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Davey Graham 1940 - 2008

Posted by Whitmore, December 16, 2008 05:51pm | Post a Comment

The legendary English guitarist and a major influence on practically every fingerstyle acoustic guitarist for the past 50 years, Davey Graham, passed away on Monday of lung cancer which was detected only a few weeks ago. He was 68.

Born November 22nd, 1940 in Hinckley, Leicestershire, England, he took up the guitar at the age of 12. By the age of 19 Graham composed what would probably be his most famous piece, “Anji,” released on his debut 1962 EP, 3/4 AD, and later covered by the likes of Pentangle and Simon & Garfunkel.

Here in the United States, Graham perhaps wasn’t as well known as some of his contemporaries but he has been credited with single-handedly inventing the concept of the folk guitar instrumental in the U.K.-- simultaneous honors in the U.S would go to John Fahey, who was making similar innovations. Graham influenced a who’s who of British guitarists from Bert Jansch, John Renbourn, Richard Thompson, John Martyn, Nick Drake, Martin Carthy, and Jimmy Page -- Page’s instrumental "White Summer" was heavily based on Graham's "She Moved Thru the Bazaar/Blue Raga."

In 1959 Graham first made headlines with his attention grabbing performance of “Cry Me a River’ in the BBC television documentary Hound Dogs and Bach Addicts: The Guitar Craze, produced by Ken Russell. During the 1960s he played a major role in the British folk revival, releasing a series of eclectic solo albums that touched on a wide range of music, from jazz and blues to Indian and Arabic and gypsy. He introduced to many an aspiring young guitarist the DADGAD guitar tuning, whose chief appeal is the ability to improvise freely, yet maintain a solid underlying rhythm and harmony. But Graham's career was somewhat unpredictable; his concerts were often hit or miss. Much of his reputation was based on a couple of brilliant albums, both released in the same week of 1965, Folk Routes, New Routes in a duet with the folk singer Shirley Collins and Folk, Blues and Beyond, a mostly instrumental album that combined all his world music styles. His live playing was best captured and recorded in 1967 on an incredible album entitled After Hours, which was recorded in a student's dorm room on the campus of Hull University in front of an audience of about eight people. Nonetheless, and in many ways, even as impulsive as he may have been, Davey Graham was the first guitar hero … and certainly one of mine.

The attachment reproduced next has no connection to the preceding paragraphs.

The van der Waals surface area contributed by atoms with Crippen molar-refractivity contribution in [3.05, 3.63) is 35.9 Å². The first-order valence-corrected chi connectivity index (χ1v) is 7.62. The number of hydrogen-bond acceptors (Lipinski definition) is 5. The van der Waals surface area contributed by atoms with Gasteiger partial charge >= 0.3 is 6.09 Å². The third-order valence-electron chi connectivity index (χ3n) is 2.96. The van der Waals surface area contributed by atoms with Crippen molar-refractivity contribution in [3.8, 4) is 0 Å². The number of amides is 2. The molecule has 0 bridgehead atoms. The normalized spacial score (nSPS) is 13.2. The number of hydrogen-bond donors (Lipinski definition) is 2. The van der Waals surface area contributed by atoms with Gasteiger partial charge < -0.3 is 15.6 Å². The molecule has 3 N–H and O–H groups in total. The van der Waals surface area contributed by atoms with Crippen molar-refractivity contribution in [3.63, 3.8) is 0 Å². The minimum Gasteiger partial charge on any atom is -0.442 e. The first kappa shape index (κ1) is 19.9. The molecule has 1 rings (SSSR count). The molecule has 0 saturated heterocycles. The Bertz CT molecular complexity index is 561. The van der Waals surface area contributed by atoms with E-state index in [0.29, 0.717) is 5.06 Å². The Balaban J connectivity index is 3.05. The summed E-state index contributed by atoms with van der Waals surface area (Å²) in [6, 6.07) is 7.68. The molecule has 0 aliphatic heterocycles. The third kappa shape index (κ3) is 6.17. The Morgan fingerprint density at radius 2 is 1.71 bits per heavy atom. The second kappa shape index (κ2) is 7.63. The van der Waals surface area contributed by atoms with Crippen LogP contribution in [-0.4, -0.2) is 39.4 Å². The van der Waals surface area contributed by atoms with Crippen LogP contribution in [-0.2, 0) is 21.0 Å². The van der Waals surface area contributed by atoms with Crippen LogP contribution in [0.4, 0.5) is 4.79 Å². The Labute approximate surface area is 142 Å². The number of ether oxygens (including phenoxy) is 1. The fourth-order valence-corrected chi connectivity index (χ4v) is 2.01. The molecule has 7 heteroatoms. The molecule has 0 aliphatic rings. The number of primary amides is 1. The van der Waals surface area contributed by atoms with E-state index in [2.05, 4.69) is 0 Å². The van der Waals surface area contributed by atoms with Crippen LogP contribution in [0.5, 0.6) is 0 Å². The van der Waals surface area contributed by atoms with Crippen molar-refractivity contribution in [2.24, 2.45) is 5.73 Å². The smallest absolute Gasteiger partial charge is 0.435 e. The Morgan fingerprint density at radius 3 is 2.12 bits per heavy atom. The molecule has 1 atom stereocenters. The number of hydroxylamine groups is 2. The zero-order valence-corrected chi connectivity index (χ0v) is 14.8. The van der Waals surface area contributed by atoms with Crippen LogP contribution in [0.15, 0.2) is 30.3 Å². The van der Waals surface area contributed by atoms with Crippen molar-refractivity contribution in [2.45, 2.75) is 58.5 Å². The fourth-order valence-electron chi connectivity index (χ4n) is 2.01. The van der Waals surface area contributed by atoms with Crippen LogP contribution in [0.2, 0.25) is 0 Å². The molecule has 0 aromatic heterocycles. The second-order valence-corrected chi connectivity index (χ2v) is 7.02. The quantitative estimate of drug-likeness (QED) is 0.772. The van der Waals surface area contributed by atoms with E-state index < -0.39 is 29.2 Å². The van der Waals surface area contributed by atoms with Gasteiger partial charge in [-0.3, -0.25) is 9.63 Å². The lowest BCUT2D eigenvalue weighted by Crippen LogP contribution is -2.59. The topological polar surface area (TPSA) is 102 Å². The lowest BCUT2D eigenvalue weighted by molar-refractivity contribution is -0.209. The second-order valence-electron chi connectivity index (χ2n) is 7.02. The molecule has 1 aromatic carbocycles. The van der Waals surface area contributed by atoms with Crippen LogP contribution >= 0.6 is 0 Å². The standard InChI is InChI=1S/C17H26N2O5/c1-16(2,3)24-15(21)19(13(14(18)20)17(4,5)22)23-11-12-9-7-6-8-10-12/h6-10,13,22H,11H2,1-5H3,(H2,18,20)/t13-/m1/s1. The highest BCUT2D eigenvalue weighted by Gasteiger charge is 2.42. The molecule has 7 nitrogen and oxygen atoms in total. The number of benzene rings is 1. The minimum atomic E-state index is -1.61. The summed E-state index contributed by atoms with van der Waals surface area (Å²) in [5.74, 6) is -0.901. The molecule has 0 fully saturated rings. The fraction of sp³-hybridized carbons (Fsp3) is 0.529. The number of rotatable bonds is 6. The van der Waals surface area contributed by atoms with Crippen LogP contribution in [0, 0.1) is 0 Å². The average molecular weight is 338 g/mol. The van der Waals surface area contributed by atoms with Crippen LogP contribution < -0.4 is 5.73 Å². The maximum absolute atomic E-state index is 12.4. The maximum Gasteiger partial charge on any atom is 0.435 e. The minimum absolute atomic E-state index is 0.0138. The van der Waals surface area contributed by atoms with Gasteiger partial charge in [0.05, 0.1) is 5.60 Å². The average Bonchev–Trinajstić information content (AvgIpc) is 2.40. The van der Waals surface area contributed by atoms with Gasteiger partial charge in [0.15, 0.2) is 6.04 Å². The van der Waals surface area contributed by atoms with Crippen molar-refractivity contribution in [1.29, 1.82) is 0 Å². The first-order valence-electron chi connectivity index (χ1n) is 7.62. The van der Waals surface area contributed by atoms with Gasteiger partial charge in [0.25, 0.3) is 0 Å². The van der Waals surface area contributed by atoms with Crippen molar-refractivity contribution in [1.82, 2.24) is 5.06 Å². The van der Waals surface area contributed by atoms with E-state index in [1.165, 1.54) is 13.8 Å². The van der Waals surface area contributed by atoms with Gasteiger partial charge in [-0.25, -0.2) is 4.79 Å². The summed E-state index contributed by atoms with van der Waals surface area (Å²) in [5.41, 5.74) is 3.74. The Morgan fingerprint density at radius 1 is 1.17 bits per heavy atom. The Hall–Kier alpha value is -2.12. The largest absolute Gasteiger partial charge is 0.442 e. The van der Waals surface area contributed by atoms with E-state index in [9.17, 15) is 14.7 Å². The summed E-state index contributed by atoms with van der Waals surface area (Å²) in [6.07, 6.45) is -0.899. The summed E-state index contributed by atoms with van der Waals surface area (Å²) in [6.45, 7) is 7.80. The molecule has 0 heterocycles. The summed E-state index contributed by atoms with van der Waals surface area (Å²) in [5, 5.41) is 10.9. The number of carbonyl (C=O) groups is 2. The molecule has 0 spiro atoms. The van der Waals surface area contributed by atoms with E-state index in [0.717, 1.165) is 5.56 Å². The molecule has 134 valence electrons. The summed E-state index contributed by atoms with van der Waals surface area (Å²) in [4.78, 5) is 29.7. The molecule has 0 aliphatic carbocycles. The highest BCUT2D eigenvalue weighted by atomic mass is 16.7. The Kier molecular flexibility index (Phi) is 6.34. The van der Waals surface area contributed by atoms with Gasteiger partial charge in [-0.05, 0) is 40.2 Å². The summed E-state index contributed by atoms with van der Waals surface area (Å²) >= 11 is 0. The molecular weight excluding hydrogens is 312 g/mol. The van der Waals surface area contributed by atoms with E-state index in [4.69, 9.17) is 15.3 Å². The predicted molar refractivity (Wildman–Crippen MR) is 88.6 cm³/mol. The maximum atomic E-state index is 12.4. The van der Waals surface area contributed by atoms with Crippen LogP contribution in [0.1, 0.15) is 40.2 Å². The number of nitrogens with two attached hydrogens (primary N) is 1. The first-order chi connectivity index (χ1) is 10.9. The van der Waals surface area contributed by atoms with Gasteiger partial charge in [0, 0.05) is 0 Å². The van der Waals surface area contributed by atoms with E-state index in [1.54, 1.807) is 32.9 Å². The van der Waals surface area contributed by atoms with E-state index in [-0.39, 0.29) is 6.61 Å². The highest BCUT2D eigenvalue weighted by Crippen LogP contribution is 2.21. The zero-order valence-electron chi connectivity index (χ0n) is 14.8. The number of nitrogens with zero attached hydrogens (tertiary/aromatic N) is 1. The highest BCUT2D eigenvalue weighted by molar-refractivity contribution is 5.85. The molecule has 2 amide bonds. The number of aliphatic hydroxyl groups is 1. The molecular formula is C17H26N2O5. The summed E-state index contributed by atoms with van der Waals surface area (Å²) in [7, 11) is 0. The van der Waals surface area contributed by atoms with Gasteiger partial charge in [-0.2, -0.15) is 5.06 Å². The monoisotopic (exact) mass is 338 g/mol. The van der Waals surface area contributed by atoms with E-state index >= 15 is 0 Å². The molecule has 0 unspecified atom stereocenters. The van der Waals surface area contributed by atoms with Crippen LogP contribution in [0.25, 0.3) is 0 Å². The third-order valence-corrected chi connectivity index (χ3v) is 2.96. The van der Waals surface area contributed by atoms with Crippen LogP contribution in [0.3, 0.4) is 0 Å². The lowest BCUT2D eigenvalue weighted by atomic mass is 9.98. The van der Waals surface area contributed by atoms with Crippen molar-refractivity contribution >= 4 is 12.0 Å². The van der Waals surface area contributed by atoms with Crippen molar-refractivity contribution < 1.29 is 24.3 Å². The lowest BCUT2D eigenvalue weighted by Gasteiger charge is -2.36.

There will be a private funeral held for Davey Graham later this week. A public memorial service is being planned for January.


search for the holy grail: episode 4

Posted by Whitmore, November 11, 2007 11:32am | Post a Comment


A particularly rare and much sought after EP from Anne Briggs, The Hazards of Love from 1963 on Topic Records, draws a pretty penny these days on Ebay and other auction sites. Though she never sold a vast number of albums, Briggs was a leading figure on the English folk music revival of the mid 1960’s. First gaining prominence as a traditional a cappella singer, (“The Hazards of Love” has just one song complemented by any instrument, a bouzouki), by the late sixties Briggs would add a bit of instrumentation to her recordings but more significantly she would also include some of her own compositions. Her musical legacy is significant; it wouldn’t be an overstatement to say she was the defining voice of the era, influencing virtually every folk singer from June Tabor, to Sandy Denny, Jacqui Mcshee, Maddy Prior, to Eliza Carthy and Beth Orton. Many of her songs have been recorded by some of these artists plus others such as Pentangle, Bert Jansch, and Dorris Henderson.

Anne Briggs has always been something of an elusive and slightly mysterious figure on the British folk music scene. In the 2006 documentary, Folk Britannia, Richard Thompson recollects that he only ever stumbled upon Anne Briggs twice; and on both occasions she was drunk and unconscious. Her entire catalogue consists of only 3 full lengths albums and this EP, and half of those recordings are her singing completely unaccompanied. The common explanation for her limited output, Briggs retired from recording in 1973, has been her own anxiety and apprehension about the sound of her recorded voice. But whatever the reason, it’s been over 30 years since Anne Briggs has produced any new recordings, and it is unlikely anything new will come to light soon.  

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